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Asia Unbound

CFR experts give their take on the cutting-edge issues emerging in Asia today.

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Showing posts for "Crisis in Ukraine"

Japan’s Painful Choice on the Ukraine Crisis

by Sheila A. Smith
Russia's President Vladimir Putin (R) shakes hands with Japan's Prime Minister Shinzo Abe during a signing ceremony at the Kremlin in Moscow April 29, 2013. Russian President Vladimir Putin said on Monday that Gazprom is ready to help Japan with construction of new facilities for gas imports, but stopped short of offering Tokyo concrete participation in gas projects in Russia. REUTERS/Kirill Kudryavtsev/Pool (RUSSIA - Tags: POLITICS BUSINESS ENERGY) - RTXZ3HU Russia's president Vladimir Putin (R) shakes hands with Japan's prime minister Shinzo Abe during a signing ceremony at the Kremlin in Moscow April 29, 2013. (Kirill Kudryavtsev/Courtesy Reuters)

This post is one of a three-part Asia Unbound series on the implications for Asia of the crisis in Ukraine. See related posts from my colleagues Elizabeth Economy and Alyssa Ayres.

The Russian decision to send military forces to the Ukraine has created a painful set of choices for Tokyo. Like some in Europe, Japan’s energy dependence on Russia makes the idea of sanctions troubling. Yet Tokyo too is particularly sensitive these days to the international community’s willingness to oppose the use of force to seize territory. With China increasingly challenging its sovereignty over islands in the East China Sea, Japan can hardly hesitate to stand up for others around the globe who are challenged by great power land grabs. Read more »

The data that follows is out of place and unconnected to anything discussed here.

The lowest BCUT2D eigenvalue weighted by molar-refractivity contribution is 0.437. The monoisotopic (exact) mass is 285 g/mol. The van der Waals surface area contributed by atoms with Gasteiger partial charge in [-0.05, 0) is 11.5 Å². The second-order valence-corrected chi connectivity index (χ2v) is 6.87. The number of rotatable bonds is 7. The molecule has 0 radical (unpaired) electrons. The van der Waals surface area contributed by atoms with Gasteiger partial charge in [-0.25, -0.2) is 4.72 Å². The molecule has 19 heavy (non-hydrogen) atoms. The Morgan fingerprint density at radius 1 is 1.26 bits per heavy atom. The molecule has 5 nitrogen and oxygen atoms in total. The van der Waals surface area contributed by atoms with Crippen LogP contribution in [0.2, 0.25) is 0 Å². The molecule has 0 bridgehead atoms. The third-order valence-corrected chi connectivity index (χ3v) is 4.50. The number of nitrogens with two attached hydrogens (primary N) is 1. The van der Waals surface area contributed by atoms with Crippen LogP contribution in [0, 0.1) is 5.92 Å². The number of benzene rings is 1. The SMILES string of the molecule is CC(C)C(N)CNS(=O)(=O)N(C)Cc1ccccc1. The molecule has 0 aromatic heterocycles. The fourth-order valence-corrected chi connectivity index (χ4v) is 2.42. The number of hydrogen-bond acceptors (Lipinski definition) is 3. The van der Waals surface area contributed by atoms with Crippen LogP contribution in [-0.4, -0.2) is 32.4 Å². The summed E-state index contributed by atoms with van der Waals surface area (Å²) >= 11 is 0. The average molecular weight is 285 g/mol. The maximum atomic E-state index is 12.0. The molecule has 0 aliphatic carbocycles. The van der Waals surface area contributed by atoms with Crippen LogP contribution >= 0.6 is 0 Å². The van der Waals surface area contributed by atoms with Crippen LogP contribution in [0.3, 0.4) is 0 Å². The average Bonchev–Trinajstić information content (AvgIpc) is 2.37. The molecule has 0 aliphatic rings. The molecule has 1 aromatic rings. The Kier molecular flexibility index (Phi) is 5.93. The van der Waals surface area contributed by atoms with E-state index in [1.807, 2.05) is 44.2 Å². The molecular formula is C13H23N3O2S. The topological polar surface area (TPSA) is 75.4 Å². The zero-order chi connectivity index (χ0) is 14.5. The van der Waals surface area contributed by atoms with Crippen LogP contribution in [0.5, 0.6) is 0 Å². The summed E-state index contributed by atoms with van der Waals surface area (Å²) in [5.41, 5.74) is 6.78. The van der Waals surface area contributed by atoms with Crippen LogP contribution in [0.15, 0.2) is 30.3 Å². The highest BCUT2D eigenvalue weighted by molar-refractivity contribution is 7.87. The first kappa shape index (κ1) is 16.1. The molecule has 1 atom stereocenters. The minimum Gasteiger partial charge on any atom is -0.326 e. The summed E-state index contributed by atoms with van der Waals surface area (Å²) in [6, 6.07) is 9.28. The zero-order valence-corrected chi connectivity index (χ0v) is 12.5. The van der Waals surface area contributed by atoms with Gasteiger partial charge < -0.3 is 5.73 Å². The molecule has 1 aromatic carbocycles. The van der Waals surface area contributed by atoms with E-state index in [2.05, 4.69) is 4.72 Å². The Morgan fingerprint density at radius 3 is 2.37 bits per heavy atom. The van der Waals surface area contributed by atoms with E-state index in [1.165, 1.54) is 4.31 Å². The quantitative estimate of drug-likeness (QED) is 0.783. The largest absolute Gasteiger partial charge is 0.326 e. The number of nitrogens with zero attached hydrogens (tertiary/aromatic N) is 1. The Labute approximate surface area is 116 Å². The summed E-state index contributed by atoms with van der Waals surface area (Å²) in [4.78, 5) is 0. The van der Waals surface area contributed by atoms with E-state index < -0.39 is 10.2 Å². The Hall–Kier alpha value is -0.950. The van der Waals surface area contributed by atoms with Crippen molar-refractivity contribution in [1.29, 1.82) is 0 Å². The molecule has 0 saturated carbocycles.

China’s Soft “Nyet” to Russia’s Ukraine Intervention

by Elizabeth C. Economy
China's President Xi Jinping ( C) and his Ukrainian counterpart Viktor Yanukovich inspect honour guards during a welcome ceremony at the Great Hall of the People in Beijing on December 5, 2013. (Jason Lee/Courtesy Reuters) China's President Xi Jinping ( C) and his Ukrainian counterpart Viktor Yanukovich inspect honour guards during a welcome ceremony at the Great Hall of the People in Beijing on December 5, 2013. (Jason Lee/Courtesy Reuters)

This post is one of a three-part Asia Unbound series on the implications for Asia of the crisis in Ukraine. See related posts from my colleagues Alyssa Ayres and Sheila Smith.

Russia’s de facto assertion of military control in Ukraine’s Crimean region has put China in a bind. Moscow’s actions fly in the face of one of China’s longest held tenets of foreign policy: “no interference in the internal affairs of others.” Yet China is loathe to criticize publicly one of the few countries that never criticizes it. So what is Beijing to do?

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Ukraine’s Lessons for Asia

by Alyssa Ayres
A signboard is seen from the Indian side of the Indo-China border at Bumla, in the northeastern Indian state of Arunachal Pradesh, November 11, 2009 (Courtesy Reuters/Adnan Abidi). A signboard is seen from the Indian side of the Indo-China border at Bumla, in the northeastern Indian state of Arunachal Pradesh, November 11, 2009 (Adnan Abidi/Courtesy Reuters).

This post is one of a three-part Asia Unbound series on the implications for Asia of the crisis in Ukraine. See related posts from my colleagues Elizabeth Economy and Sheila Smith.

The most significant international crisis in recent years—Russia’s invasion of the Crimean peninsula in Ukraine—has left global and western institutions scrambling to respond. What lessons do these events offer thus far for Asia? Read more »